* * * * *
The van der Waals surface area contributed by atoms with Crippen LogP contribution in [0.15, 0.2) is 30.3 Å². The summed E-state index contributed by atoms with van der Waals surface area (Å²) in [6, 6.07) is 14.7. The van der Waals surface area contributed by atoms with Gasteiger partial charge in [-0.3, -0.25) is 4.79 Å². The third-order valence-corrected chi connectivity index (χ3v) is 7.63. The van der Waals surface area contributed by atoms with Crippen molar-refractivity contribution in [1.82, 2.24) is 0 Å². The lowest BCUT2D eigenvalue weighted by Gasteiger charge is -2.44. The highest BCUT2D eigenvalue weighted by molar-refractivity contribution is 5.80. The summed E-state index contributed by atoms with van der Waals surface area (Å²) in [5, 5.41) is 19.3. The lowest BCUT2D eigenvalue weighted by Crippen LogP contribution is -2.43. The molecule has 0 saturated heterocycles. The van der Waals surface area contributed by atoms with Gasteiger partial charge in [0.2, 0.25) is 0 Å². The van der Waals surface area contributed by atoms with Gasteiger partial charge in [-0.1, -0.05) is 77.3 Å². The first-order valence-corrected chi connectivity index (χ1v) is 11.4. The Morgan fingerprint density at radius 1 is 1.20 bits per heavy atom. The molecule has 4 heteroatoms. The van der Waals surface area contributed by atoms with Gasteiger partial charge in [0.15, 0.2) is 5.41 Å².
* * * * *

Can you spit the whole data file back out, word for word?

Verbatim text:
The van der Waals surface area contributed by atoms with Crippen LogP contribution in [0.15, 0.2) is 30.3 Å². The summed E-state index contributed by atoms with van der Waals surface area (Å²) in [6, 6.07) is 14.7. The van der Waals surface area contributed by atoms with Gasteiger partial charge in [-0.3, -0.25) is 4.79 Å². The third-order valence-corrected chi connectivity index (χ3v) is 7.63. The van der Waals surface area contributed by atoms with Crippen molar-refractivity contribution in [1.82, 2.24) is 0 Å². The lowest BCUT2D eigenvalue weighted by Gasteiger charge is -2.44. The highest BCUT2D eigenvalue weighted by molar-refractivity contribution is 5.80. The summed E-state index contributed by atoms with van der Waals surface area (Å²) in [5, 5.41) is 19.3. The lowest BCUT2D eigenvalue weighted by Crippen LogP contribution is -2.43. The molecule has 0 saturated heterocycles. The van der Waals surface area contributed by atoms with Gasteiger partial charge in [0.2, 0.25) is 0 Å². The van der Waals surface area contributed by atoms with Gasteiger partial charge in [-0.1, -0.05) is 77.3 Å². The first-order valence-corrected chi connectivity index (χ1v) is 11.4. The Morgan fingerprint density at radius 1 is 1.20 bits per heavy atom. The molecule has 4 heteroatoms. The van der Waals surface area contributed by atoms with Gasteiger partial charge in [0.15, 0.2) is 5.41 Å².